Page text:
Who, anyway, and where did Vladimir Putin come from?

Son of a humble couple, who survived the siege of Leningrad, he was born in 1952, still in the ruins of a country that was barely recovering from the destruction caused by the World War. His childhood and early youth, although he attended schools, took place in the MMA of the streets. A strong candidate for juvenile delinquency. He was saved by a fight trainer who persuaded him to give vent to his courage by learning boxing. Later, at university, he felt drawn to the intelligence services, the Committee for State Security, KGB in Soviet acronym.

Sinister and famous, like the equivalent services in the world, the KGB, despite the atrocities it committed, aroused enthusiasm among many young Russians. He was surrounded by an aura of courage, adventure, defense of the country, all of which was encouraged by radio and TV series and crime novels. Putin joined the revered and feared corporation. Being fluent in German, after specific training, he was sent to the German Democratic Republic, East Germany, where he carried out his duties without greater prominence.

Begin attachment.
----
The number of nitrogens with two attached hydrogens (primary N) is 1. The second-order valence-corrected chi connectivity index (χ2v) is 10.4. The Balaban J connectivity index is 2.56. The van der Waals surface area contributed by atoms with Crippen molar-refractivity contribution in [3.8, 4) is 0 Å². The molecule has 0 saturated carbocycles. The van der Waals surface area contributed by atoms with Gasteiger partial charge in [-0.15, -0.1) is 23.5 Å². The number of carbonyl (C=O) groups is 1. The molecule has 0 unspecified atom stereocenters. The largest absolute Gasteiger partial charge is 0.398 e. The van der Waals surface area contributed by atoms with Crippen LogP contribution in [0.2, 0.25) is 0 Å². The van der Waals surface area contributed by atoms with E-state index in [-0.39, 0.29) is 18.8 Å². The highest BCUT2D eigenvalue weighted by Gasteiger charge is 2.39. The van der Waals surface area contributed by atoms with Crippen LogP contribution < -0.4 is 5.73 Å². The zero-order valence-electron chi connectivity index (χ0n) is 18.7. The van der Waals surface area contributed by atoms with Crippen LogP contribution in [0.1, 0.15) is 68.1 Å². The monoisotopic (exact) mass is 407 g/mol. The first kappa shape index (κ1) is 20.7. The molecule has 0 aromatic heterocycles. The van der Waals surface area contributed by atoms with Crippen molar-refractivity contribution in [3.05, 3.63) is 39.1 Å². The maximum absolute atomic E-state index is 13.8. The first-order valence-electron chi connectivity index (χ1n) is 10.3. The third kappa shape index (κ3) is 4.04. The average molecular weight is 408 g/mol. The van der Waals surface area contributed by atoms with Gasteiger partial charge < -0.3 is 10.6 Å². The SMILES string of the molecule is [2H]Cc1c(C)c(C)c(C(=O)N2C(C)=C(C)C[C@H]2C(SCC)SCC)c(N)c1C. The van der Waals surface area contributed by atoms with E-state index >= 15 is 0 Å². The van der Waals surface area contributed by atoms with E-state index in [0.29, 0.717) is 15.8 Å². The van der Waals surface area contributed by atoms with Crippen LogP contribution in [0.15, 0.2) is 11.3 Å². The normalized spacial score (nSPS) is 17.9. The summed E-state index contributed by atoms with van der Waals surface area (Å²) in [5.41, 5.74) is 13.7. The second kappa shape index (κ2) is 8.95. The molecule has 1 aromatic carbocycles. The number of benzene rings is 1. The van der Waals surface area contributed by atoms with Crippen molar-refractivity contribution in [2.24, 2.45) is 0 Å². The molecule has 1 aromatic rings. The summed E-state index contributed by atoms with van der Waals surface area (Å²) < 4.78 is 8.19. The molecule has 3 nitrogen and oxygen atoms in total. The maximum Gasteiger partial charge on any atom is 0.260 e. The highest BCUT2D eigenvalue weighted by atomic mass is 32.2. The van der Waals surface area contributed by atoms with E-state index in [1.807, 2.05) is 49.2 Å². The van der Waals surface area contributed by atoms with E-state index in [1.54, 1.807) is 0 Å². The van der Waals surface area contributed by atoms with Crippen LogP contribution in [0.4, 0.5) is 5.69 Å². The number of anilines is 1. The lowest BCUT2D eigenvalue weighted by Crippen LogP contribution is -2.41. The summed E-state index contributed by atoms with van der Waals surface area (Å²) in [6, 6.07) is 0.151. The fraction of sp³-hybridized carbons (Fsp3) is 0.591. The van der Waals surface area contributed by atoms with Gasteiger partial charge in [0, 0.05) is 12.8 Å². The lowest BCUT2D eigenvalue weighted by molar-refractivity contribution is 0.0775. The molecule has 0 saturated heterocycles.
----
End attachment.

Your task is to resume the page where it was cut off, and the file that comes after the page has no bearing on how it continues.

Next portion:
From there, he followed the disintegration of the Soviet Union, the colossus that his organization was destined to defend. Like most Russians at the time, he was not happy with what was going on in the country. He returned to his hometown, where he became close with a rising politician, Anatoly Sobchak, the first elected mayor of Leningrad since the October 1917 revolution, occupying functions linked to the prefecture's external relations. He would have resigned from the FSB / Federal Security Service, the new name of the KGB, but there is controversy about this. As there are controversies about his activities. For some, an incorruptible employee. For others, skilled in shady business. Through Sobchak's connections with Yeltsin, he was eventually called into Russia's presidential administration. He was distinguished by efficiency and ability to work.

As provisional president of Russia, Vladimir Putin ran for election in the elections scheduled for March 2000. During the campaign, he cultivated two images that were not easily reconcilable: that of a pragmatic reformer, a democrat, and a man with an “iron fist”. He benefited from an atmosphere of fear aroused by terrorist attacks that shook the country. Chechens, the usual suspects, were blamed and Putin appeared on TV saying he would hunt them down wherever they were and dispatch them through the toilets. A vulgar speech, compensating for his insecurity, but strong enough to trample controversies that attributed to former colleagues of Vladimir Putin the real authorship of the actions. With 52% of the votes, the man became the elected president of the Russian Federation.